She didn't have to study the mark for more than a second to recognize it.
Lin heard Tenzin come in without looking up from the table in her dining room. Her uneaten dinner was pushed off to the side. The smell of food was entreating, but every time she tried to take a bite her stomach decided against her will it was no longer hungry. She'd eventually just pushed the whole meal away, that coin in front of her instead as her eyes unfocused on it.
"I'm sorry I'm late," Tenzin said, walking into the room and removing his traveling cloak to drape over a chair before sitting beside her. "Rohan got into the bison stalls just as I was leaving, I had to give him a bath. What a mess he was, really, it was dis – Lin, are you all right?"
He noticed she hadn't looked at him, likely not having heard a word out of his mouth until he said her name. After another moment, she slowly turned her gaze to his concerned one.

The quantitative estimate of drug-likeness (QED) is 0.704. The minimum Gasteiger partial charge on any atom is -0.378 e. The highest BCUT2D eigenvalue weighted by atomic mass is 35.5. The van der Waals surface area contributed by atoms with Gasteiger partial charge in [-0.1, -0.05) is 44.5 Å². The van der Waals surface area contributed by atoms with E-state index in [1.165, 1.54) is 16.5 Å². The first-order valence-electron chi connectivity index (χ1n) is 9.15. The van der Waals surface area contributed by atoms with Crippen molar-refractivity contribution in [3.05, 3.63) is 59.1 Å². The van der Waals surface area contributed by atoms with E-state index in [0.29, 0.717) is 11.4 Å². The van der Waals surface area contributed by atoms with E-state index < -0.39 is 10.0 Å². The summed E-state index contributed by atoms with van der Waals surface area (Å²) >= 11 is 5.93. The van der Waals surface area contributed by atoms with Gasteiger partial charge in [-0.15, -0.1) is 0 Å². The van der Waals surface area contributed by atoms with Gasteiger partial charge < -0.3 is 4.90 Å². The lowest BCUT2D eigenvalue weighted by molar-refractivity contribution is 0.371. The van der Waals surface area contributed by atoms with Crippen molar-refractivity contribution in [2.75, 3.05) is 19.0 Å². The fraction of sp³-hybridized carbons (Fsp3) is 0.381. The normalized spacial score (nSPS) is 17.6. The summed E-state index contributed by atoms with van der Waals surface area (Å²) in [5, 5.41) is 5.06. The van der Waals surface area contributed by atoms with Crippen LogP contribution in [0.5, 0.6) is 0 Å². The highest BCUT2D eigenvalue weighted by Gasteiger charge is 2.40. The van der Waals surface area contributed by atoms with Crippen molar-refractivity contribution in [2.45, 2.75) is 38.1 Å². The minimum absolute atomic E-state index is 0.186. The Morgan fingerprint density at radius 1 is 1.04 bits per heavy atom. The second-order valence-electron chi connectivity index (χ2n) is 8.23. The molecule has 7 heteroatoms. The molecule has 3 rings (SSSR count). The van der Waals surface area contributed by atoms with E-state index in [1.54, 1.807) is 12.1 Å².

"You didn't call me here for dinner, did you?" he asked, his eyebrows coming together.
"The Dragon Clan killed two more people this morning," she told him softly. "Or commissioned the killing, I'm not sure yet."
Tenzin swore under his breath, sinking back in the chair and staring over at the far wall. This clan – a gang, truly – had come to power almost ten months previous, making their climb bloody and brutal through the Triads and the Agni Kai. Where those two and their various branches, however, at least had a modicum of respect for the police and the people they shared their city with, the Dragon Clan was proving to not care about a single person standing in their way to the top of the chain to rule the underbelly of Republic City.
In the fourteen hours since this one case had been opened, of the still-nameless man and woman killed in the bar, Lin herself had received an 'official' notice on her life. Even if she wasn't taking it very seriously in regard for her own safety, she had put the station on high alert for the safety of those in her protection. No one allowed in past the desk without clearance, no one allowed to leave without a supervisor's knowledge, and so forth.